February 06, 2010

Heehs was a project leader in the groundbreaking team that published The Record

Highly recommended -- an excellent and important book, January 16, 2010

The Lives of Sri Aurobindo, by Peter Heehs, is a definitive biography, and combines his life story and history in a meticulously researched and well-written narrative. No other historian today has the depth, breadth, and intimate understanding of Sri Aurobindo. This book is an expansion of Heehs' earlier book, "Sri Aurobindo: A Brief Biography," published in 1989, and was well worth the wait. (For those who don't have the patience to go through the Lives, this earlier work is excellent as well). On publication the Lives became an instant classic. As a friend noted who has read virtually every biography of Sri Aurobindo (and all of his works), the Lives is a page-turner, and reads like a novel.

Any biography of a spiritual figure is immensely difficult to achieve, but Heehs has deftly tied together the threads of Sri Aurobindo's life such that by the end even previously unfamiliar readers will have a solid understanding of the man, his times, and his yoga. Even from the first pages there are revealing insights and details. "Years later he still considered two of the Platonic dialogues he read at
Cambridge, the Republic and the Symposium, to be among humanity's `highest points of thought and literature.'" (p. 24)

Although Sri Aurobindo is a founding figure in both Indian politics and in yoga, many who know of him learn only a few catchphrases or concepts. For a man whose life intersected in one way or another with Gandhi, Churchill, Mountbatten, Tagore, Nehru, who was nominated for both the Nobel prize in peace and in literature, and who was appreciated by contemporaries such as Aldous Huxley, Maria Montessori, Albert Schweitzer, and Gabriela Mistral, this is a pity. Thanks to Heehs' decades-long immersion in Sri Aurobindo's thought and writings, the Lives integrates even the most obscure works and events into a comprehensive picture.

The political years are especially fascinating, as we watch the man developing into a master strategist among the often wildly disparate and unfocused groups struggling to free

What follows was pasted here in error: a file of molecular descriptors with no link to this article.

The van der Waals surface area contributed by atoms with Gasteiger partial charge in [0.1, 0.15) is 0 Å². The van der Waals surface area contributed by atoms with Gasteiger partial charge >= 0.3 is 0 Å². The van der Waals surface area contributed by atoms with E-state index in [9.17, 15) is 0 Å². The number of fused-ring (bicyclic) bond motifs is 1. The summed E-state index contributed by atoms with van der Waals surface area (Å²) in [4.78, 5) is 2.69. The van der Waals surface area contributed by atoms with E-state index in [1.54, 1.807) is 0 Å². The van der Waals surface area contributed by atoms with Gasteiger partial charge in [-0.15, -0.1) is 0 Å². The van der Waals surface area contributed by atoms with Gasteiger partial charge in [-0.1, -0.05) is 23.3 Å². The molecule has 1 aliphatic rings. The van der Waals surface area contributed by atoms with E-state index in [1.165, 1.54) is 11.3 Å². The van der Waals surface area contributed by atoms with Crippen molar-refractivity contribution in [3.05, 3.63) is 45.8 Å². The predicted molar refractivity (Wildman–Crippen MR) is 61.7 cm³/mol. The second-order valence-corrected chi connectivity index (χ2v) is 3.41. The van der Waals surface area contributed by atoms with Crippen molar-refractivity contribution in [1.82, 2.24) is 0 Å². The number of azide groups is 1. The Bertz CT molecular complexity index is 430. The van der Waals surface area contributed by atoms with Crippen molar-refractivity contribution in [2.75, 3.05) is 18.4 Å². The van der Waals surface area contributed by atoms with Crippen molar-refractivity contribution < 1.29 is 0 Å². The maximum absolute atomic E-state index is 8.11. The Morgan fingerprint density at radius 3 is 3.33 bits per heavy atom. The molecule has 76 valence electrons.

India. A quarter of the Lives is devoted to his years as a revolutionary. Key events are illuminated, such as the year he spent in jail on trial for sedition. "On their way to and from the court, the prisoners were handcuffed two by two and fastened to a chain in the van. All the way, they sang and joked and laughed." (p. 177)

Heehs was a project leader in the groundbreaking team that published The Record, Sri Aurobindo's unique journal during the first twenty years of his yoga. During the eighties and nineties Heehs wrote several important essays on connections between the Record and Sri Aurobindo's more familiar writings, such as The Life Divine or The Synthesis of Yoga. The forty pages of the Lives devoted to these major works should be read by every student of Sri Aurobindo; even though there have been innumerable commentators on these writings, none have placed them so well in context.

One important virtue of the Lives is that it humanizes a spiritual teacher who became, even in his own lifetime, "a legend and a symbol." Of the early meetings between Sri Aurobindo and the woman later known as The Mother, who was a singular spiritual figure in her own right, we see the reality of their time together. "They spent much of their time at Aurobindo's place, particularly in the evenings when there was a regular gathering for conversation. Sometimes these sessions became `full of a natural silence verging on meditation.' Every Sunday Aurobindo and members of his household went to the Richard's for dinner. Mirra [The Mother] prepared some of the dishes herself. Afterward they all went to the terrace for talk and relaxation." (p. 321)